Class of ‘23 gets new Lenovo Chromebook models; sophomores and upperclassmen to keep using Acers


Librarian technician Laura Prompongsatorn scans one of the new Lenovo model Chromebooks on Aug. 13 in the school library. The Chromebooks were distributed to freshmen at the beginning of the school year. (Photo taken by Accolade photographer Paul Yasutake)

Aaliyah Magana, News Editor

After three years of issuing Acer Chromebooks used by the graduating senior class to incoming freshmen, the Fullerton Joint Union High School District has decided to provide brand new Lenovo devices to incoming ninth-graders for all campuses. 

“I was kind of jealous because I’ve had the same [Acer] Chromebook for three years,” said junior Samantha Alvarado, whose younger sister, Monique — a freshman– came home with a Lenovo when the school year started. “I noticed it works faster and doesn’t have a sticker next to the touch pad that gets worn out.”

As of late September, a total of 580 Lenovo 300e models have been checked out to this school year’s ninth-graders, school officials said.

“The reason for the new Chromebooks are because the amount of damaged, lost and stolen [Acer] Chromebooks surpassed the amount expected [for incoming freshmen],” said Sonya Joyce, Sunny Hills’ site technician.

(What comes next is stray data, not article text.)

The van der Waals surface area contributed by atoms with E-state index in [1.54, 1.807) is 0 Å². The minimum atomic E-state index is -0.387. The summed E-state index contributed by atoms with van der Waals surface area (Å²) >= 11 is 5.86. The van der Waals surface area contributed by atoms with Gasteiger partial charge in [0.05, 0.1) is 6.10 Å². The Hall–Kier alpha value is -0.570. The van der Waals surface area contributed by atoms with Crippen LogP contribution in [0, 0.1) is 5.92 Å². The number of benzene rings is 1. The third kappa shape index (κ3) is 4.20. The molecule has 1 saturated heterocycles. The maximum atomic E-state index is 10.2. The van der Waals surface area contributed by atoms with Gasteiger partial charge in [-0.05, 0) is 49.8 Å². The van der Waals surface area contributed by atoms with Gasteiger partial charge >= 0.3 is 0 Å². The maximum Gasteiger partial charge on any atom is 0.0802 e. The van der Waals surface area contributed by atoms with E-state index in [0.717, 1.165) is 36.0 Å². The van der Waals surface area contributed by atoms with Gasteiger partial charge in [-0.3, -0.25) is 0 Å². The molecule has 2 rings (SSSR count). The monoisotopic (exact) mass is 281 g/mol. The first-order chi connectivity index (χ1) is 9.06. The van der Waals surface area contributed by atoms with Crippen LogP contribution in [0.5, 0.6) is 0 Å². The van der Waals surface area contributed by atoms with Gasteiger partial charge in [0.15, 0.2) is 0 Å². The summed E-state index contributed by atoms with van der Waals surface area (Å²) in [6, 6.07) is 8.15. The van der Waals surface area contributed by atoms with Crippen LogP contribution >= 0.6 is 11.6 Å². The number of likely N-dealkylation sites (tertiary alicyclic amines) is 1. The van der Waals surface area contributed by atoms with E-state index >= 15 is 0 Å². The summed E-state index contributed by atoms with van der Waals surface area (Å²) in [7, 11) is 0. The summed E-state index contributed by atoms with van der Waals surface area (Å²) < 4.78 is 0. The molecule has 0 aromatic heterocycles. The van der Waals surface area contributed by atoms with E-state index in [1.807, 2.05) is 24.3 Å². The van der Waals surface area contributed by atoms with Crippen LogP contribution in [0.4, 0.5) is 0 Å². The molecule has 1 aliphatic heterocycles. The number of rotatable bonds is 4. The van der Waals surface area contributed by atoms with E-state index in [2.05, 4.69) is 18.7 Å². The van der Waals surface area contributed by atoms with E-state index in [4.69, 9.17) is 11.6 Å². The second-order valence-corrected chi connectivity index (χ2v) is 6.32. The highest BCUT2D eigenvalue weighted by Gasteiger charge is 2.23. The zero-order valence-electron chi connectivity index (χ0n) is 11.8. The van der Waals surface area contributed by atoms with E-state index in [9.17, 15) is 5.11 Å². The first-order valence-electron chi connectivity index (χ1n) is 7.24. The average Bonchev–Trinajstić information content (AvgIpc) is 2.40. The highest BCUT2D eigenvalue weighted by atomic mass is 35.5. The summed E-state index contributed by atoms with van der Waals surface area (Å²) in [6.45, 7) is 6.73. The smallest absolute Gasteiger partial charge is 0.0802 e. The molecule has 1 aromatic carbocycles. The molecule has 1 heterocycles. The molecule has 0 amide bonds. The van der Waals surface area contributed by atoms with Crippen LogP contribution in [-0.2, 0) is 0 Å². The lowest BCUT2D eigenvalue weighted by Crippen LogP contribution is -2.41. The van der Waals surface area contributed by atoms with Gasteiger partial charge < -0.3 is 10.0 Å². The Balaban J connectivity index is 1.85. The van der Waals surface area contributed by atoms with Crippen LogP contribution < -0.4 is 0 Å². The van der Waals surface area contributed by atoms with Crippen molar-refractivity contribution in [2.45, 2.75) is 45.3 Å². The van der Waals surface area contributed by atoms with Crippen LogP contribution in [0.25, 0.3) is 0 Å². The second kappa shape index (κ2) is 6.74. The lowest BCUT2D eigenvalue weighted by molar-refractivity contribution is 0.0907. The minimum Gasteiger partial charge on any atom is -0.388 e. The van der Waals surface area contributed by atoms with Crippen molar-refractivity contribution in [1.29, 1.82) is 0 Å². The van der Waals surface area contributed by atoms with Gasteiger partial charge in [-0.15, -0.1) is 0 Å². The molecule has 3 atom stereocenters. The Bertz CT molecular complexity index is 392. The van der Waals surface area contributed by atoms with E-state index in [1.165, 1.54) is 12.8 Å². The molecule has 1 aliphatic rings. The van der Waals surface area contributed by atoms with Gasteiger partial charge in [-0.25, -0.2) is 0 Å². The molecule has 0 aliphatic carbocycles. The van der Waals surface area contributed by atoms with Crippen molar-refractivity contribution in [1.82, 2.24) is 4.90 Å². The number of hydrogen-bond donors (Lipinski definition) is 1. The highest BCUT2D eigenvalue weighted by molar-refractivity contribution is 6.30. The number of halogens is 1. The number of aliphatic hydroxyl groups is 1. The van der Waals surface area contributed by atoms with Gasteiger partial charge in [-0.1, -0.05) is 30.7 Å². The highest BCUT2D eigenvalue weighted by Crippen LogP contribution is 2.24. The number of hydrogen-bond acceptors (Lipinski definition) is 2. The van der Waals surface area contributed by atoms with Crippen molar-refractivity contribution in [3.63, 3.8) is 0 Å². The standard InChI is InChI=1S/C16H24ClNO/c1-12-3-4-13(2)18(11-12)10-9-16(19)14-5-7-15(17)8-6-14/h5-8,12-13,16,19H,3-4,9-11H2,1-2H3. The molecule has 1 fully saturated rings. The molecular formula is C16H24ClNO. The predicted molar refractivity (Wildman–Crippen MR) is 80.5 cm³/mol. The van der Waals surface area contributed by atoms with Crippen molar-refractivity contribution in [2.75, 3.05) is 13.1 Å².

Meanwhile, 620 Lenovo laptops are available in case more freshmen enroll at Sunny Hills or freshmen’s Chromebooks are severely damaged, library technician Laura Prompongsatorn said.

Meanwhile,  Acer R11 models will remain available as loaners for all grades and transfer students while they await repair of cosmetic issues, Prompongsatorn said. 

That’s what happened with Monique Alvarado’s Lenovo.

After one week of using it, Monique Alvarado said the monitor became unresponsive, which prompted her to go to the library to get it repaired and obtain a loaner Acer Chromebook.

The freshman said she is still using the loaner and awaits to be called out of class to pick up her fixed Lenovo from the Lyceum.

Meanwhile, she is fine with using the loaner chromebook and doesn’t feel any different when her freshman peers are using Lenovos in her classes.

 “An Acer looks thinner and more compact so it’s easier to work with, but I [do] want my Lenovo back,” Monique Alvarado said.

The district’s technology committee had planned for the rollout of the Lenovos during the summer. Reasons the group opted for the Lenovos over other brand name Chromebooks included price, appearance, processing speed and a touchscreen feature, Joyce said. 

“Appearance-wise, the Lenovo is ruggedized and more sturdy,” she said. 

The site tech was referring to the sturdy rubber bumper going along the outer screen and keyboard, which makes the Lenovo Chromebook less fragile than the Acers without the exposed hinges and less likely to have the screens to come off.

Other than that, both weigh the same — three pounds — and they have the same software with 4GB memory and 1.1 GHz Intel Celeron processor. 

“I noticed that the [Lenovo] is entirely seamless; if there was any damage from impact, it could take it because the material seems well-constructed enough,” said sophomore Anthony Keem, who used an Acer as a freshman at Troy before transferring here as a sophomore but was mistakenly issued a Lenovo to use since the beginning of the school year.